Group C: World champions to face debutant trio

Reigning world champions Japan will face a trio of FIFA Women’s World Cup™ debutants in Group C, with Switzerland, Cameroon and Ecuador all set for their tournament premieres. Sitting third in the FIFA/Coca-Cola Women’s World Ranking, and having lifted the title at the previous finals, the Nadeshiko will be runaway favourites to top the group, setting up an intriguing race among the newcomers to book a place in the Round of 16.

The big game *Japan - Switzerland, 8 June 2015, BC Place Stadium, Vancouver, 19:00 local time *Switzerland coach Martina Voss-Tecklenburg could hardly have wished for a better draw after her side was pitted against the defending world champions in their maiden World Cup match. “We can only gain from it,” she said after learning her team’s fate. Both countries have enjoyed great success under their present coaches. Norio Sasaki led Japan to a surprising World Cup triumph in 2011 and reached the final of the Women’s Olympic Football Tournament a year later, only to lose to USA. Meanwhile, under Voss-Tecklenburg’s guidance, Switzerland have qualified for a major tournament for the first time in their history. In 1991, 1995 and 1999, Voss-Tecklenburg took part in three Women’s World Cups with Germany as a player, and possesses a wealth of experience to pass on to her charges.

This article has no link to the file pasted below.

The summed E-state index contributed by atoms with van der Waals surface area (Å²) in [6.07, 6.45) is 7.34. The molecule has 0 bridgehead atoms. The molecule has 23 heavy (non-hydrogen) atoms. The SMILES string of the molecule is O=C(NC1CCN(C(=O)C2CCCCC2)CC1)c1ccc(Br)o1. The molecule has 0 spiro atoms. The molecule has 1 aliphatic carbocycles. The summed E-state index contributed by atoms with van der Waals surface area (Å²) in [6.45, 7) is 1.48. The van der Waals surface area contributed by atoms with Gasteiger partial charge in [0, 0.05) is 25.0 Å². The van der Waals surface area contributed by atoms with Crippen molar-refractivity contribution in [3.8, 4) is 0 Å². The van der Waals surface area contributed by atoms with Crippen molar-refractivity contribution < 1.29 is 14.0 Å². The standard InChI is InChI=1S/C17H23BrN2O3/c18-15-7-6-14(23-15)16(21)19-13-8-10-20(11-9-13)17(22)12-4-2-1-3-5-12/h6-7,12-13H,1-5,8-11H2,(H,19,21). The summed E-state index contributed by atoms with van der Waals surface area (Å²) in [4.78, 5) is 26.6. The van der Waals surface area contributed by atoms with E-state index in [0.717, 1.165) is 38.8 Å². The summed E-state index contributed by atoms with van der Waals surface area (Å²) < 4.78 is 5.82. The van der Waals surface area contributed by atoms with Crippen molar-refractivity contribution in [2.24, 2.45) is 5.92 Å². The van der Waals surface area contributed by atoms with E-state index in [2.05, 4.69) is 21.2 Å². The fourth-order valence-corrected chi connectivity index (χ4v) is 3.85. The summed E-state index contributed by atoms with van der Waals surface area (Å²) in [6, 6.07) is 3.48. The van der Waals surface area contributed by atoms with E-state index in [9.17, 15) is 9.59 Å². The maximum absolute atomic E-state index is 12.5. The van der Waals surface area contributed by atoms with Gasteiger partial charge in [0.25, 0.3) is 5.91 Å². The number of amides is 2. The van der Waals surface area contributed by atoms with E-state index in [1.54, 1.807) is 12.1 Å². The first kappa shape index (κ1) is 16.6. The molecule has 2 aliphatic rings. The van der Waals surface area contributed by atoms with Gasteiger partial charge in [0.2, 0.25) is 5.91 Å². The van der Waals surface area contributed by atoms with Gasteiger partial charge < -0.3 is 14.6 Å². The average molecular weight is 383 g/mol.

What else to expect The overriding question in Group C is which side will be able to reach the next round alongside Japan. Switzerland qualified for Canada 2015 in some style and, in Lara Dickenmann and Ramona Bachmann, have two of their leading players contracted to foreign clubs. Their expertise could be the difference between success and failure for the Swiss.

Ecuador coach Vanessa Arauz may not be able to boast of such well-known names in her squad, but the tactical discipline, fighting spirit and opportunism they showed in the play-offs are the South Americans’ standout qualities. Cameroon should not be underestimated, however, as coach Enow Ngachu has a hugely experienced ensemble at his disposal. In contrast to Switzerland and Ecuador, the Africans know what to expect at a major tournament, as many of Cameroon’s players participated at the London 2012 Olympics and lace their boots for foreign sides. Yet regardless of which teams seal their tickets to the knockout stages, excitement is guaranteed in this group.